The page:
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This time, Leishman slams the door shut

By Will GraySeptember 18, 2017, 12:22 am

LAKE FOREST, Ill. – With the tournament reaching its final stage, the leaderboards surrounding each green reflected a familiar scenario. Marc Leishman had amassed a two-shot lead after more than 60 holes of golf, and the trophy was within reach.

It’s the same script that played out two weeks ago at TPC Boston, where Leishman fumbled away his lead down the stretch by shooting a back-nine 40. But faced with an opportunity for redemption and with Justin Rose quickly making up ground, the Aussie didn’t blink and instead walked away with a five-shot, wire-to-wire victory at the BMW Championship.

It’s a win that vaults Leishman to fourth in the FedExCup standings, and up to 13th in the newest world rankings. It’s also another stark reminder that his time as one of the more underrated players on the PGA Tour may quickly be coming to an end.

“Backing up that back nine last week at the Dell (Technologies Championship), when the pressure got put on by Rosie, I reacted with birdies,” Leishman said. “Just tried to keep doing my own thing and give myself chances, and managed to roll a couple in there at the end which was nice walking up the last there with a bit of a buffer.”

Leishman started the day with a five-shot lead, one that he revealed after the fact was large enough that he should win – but not large enough to put him out of reach. After Rose birdied No. 14, Leishman's advantage was trimmed to the same two-shot edge he was unable to maintain two weeks ago when Justin Thomas and Jordan Spieth raced past him.

This time around, he answered the call with a birdie on No. 15 – and another on the next hole to remove any doubt about the outcome.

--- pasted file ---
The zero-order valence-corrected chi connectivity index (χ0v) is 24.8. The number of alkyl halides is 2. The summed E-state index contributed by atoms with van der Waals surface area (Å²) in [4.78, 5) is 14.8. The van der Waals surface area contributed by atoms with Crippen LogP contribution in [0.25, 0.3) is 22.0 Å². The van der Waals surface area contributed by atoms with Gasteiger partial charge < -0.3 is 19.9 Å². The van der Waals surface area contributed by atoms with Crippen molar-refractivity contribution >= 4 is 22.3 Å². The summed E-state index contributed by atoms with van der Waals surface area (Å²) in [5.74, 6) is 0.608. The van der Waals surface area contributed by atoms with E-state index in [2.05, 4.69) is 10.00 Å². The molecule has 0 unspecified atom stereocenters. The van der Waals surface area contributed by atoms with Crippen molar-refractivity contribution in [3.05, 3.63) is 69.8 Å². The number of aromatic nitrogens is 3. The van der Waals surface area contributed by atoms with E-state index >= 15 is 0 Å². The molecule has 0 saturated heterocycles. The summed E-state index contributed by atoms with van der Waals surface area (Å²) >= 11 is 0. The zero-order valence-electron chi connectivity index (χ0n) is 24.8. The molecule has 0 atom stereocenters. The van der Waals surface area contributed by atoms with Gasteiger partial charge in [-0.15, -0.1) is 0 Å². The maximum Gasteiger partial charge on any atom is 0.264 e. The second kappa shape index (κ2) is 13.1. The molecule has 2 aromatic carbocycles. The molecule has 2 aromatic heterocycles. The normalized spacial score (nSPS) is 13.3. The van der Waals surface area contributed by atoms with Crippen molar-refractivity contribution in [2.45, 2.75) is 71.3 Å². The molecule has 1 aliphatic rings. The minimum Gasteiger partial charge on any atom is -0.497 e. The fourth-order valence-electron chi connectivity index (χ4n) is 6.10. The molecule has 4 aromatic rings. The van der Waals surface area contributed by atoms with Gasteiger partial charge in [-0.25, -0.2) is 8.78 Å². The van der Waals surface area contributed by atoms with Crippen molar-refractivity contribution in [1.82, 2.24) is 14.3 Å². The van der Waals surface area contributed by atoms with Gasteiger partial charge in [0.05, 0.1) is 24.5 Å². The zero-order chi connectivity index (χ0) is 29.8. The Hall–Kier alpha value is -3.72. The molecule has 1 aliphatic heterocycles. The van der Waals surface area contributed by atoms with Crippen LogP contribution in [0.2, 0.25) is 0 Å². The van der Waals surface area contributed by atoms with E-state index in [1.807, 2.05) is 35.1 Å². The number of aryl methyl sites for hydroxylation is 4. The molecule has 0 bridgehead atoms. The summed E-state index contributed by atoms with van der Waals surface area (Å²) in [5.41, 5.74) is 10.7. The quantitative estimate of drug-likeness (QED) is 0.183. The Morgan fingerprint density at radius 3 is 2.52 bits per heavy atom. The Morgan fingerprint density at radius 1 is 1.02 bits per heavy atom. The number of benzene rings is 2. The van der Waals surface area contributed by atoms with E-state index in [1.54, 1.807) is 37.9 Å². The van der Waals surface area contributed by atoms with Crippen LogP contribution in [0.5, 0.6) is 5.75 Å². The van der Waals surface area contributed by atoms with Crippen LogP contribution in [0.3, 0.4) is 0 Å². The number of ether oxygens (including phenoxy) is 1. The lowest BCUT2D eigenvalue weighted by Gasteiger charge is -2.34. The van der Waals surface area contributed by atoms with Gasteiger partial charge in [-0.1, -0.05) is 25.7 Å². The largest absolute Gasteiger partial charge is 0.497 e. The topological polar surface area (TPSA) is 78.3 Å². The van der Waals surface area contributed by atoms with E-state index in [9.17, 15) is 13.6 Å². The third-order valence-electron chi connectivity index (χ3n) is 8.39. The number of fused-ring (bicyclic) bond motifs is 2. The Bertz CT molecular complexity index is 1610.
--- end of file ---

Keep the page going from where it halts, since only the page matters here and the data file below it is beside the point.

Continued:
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It’s the second win this year for the 33-year-old, who also captured the Arnold Palmer Invitational. He heads into the Tour Championship as perhaps the hottest player on Tour, and he’ll be a key cog for the International Team at the Presidents Cup later this month.

While it’s a somewhat surprising ascent for a player who won just one event in his first eight seasons on Tour, his peers have long realized Leishman’s potential.

“I think he’s a great player, especially I grew up playing amateur golf against him,” said Jason Day. “I don’t think he may have projected himself standing where he is today when we were sitting on a tee back when I was 16 and he was 18 or so. He’s done a tremendous job, obviously, getting to where he is. I think there’s still a ton left in the tank for him.”

To see Leishman sandwiched between two trophies on the 18th green and surrounded by his three children, including daughter Eva born this summer, is a far cry from the depths of 2015 when his wife, Audrey, nearly died from complications tied to sepsis.

But with his wife once again healthy and a new arrival to celebrate, Leishman has found harmony both on and off the course this year – even if it has caused little change to his largely unflappable demeanor.